The Letters of William Cullen Bryant - Vol. 1

By William Cullen Bryant II; Thomas G. Voss et al. | Go to book overview
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"1st. If I enter upon my profession next year I shall come into the world raw & rustic to a degree uncommon even in most persons of my age & situation, in all the greenness of a secluded education--without that respect which greater maturity of years and more acquaintance with the world would give me-- Now as I understand the matter the objection which is made to my spending five years in the study of the law is not upon the grounds that I shall not come soon enough into business but that the expenses attending my education would be greater than you could meet without injuring the interest of the family-- In this reason I have always concurred and this it is that has led me to endeavour to shorten the term of my studies as much as possible-- If I should enter into the service of the state I should procure the means of present support and perhaps with prudence, might enable myself to complete my studies without further assistance-- I should come into the world likewise with my excessive bashfulness and rusticity rubbed off by a military life which is said to polish and improve the manners more than any other method in the world-- It is not probable that the contest in which we are to be engaged will be a long one-- The War with Britain certainly will not. The people cannot exist under it and if the government will not make peace Massachusetts must-- Whether there may be an intestine contest or not admits of doubt, and if there should be, the entire hopelessness of the southern states succeeding against us will probably terminate it after the first paroxysm of anger and malignity is over-- If these ideas should meet your approbation you will make some interest for me at Headquarters. The army you will perceive is to be officered by the Governor.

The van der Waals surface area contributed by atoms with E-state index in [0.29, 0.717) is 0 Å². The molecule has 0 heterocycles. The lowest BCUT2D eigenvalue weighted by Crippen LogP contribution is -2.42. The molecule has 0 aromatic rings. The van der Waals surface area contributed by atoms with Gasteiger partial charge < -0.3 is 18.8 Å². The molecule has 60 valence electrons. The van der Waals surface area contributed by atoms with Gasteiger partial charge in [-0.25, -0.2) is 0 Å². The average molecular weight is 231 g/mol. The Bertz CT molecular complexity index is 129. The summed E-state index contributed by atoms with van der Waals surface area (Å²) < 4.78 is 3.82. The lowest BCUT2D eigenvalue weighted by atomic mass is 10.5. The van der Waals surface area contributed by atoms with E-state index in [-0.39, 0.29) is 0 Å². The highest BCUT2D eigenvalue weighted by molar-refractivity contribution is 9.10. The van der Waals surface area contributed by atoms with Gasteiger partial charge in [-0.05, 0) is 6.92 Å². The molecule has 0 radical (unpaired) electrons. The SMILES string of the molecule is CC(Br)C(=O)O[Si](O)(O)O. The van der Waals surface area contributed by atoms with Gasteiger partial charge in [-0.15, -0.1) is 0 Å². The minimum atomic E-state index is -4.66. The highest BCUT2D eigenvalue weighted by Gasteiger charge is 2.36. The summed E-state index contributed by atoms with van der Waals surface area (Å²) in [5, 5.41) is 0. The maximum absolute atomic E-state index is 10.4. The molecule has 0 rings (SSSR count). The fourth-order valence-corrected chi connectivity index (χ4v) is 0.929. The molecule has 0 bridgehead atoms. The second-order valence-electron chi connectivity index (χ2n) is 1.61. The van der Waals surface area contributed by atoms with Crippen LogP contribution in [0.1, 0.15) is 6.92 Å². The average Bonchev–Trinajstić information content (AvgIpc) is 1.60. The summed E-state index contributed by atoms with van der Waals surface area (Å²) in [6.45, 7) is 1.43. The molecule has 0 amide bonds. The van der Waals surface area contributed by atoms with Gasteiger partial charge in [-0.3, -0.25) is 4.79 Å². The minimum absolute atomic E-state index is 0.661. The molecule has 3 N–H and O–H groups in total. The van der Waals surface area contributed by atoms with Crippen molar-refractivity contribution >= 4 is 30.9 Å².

"Nor do I think that the fatigues of a military life would have any unfavourable effect upon my constitution-- I am rather of opinion that they would tend to confirm it-- It is such as to corroborate; it needs only exercise and hardship. I have no particular predisposition to disease that I know of.

"With regard to my coming home, would not it be better that some of the family should come down on horseback for me, and return in the sleigh, than for me to hire a horse here to carry up the sleigh and return on horseback-- It certainly would be more convenient; I am of opinion it would be cheaper-- My Grandfather called upon me last Tuesday-- He was well with his family-- Last Wednesday was very warm more so than most days in summer--."


16. To Elisha Hubbard

[Bridgewater, c October 12, 1814]

Mr. Hubbard--

Yours of the 13 I received on the 20th ult. If you please, Sir I will set out in my letter with correcting what I apprehend to be a mistake of yours respecting which of us was to begin the correspondence-- I believe you mentioned the subject and asked me to write first-- I then told you that I was going to a place that neither you nor I knew any thing about and said you had better write first as it was not very probable that I should write any thing which you wanted to know, and I should like to hear from my friends-- You then inquired to which parish you should direct your letters, and I replied, the West. --From this conversation I concluded that you agreed to commence the correspondence and under this impression I delayed writing so long-- You inquire if there is any opening in this vicinity, for a young lawyer. --I believe Sir, there are; Sir, openings enough--not, however to let lawyers in, but to let them out-- There are three lawyers in Bridgewater-- As, however, I have some

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